Is plant ecology more siliceous than we realise?

Julia Cooke*, Michelle R. Leishman

*Corresponding author for this work

Research output: Contribution to journalReview articlepeer-review

175 Citations (Scopus)

Abstract

Although silicon occurs in all plants, it is an element that is largely overlooked by many plant ecologists and most plant-related research on silicon comes from agronomy, archaeology, palaeontology and biogeochemistry. Plant silicon has many functions, acting biochemically as silicic acid and physically as amorphous silica. It contributes to cell and plant strength and enables plants to respond adaptively to environmental stresses. Consequently, plant silicon can increase plant fitness in many fundamental aspects of ecology, including plant-herbivore interactions, light interception, pathogen resistance and alleviation of abiotic stresses. Here, we provide an ecological perspective to research outcomes from diverse disciplines, showing that silicon is an important element in plant ecology that is worthy of greater attention.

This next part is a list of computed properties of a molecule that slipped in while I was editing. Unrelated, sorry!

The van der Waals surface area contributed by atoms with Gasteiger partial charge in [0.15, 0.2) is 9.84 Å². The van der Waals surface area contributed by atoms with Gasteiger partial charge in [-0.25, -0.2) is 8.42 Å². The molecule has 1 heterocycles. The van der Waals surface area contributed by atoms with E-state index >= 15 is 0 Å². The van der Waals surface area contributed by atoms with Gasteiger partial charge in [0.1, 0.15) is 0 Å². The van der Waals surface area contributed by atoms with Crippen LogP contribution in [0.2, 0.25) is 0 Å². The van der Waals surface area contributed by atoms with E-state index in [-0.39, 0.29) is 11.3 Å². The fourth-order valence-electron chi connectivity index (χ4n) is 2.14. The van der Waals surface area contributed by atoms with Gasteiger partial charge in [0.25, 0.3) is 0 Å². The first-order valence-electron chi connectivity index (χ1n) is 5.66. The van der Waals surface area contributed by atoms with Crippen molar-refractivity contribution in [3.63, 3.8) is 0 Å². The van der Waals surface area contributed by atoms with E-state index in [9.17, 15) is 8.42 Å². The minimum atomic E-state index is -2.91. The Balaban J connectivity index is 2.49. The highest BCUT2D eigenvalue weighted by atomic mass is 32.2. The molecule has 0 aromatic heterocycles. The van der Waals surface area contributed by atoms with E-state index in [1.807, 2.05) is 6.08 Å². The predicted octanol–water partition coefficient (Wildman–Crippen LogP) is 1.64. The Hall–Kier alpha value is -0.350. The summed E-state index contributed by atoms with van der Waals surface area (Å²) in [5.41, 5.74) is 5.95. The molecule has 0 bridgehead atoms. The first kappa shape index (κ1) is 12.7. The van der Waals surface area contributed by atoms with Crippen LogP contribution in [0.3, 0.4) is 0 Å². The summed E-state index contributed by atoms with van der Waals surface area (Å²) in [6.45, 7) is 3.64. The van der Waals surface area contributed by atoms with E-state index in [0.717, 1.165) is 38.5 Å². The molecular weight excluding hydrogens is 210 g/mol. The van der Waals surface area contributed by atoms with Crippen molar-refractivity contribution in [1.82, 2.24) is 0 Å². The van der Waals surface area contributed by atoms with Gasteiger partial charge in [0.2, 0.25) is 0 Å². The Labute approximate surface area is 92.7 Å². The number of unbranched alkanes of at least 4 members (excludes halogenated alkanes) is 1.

Original languageEnglish
Pages (from-to)61-68
Number of pages8
JournalTrends in Plant Science
Volume16
Issue number2
DOIs
Publication statusPublished - Feb 2011

Fingerprint Dive into the research topics of 'Is plant ecology more siliceous than we realise?'. Together they form a unique fingerprint.

Cite this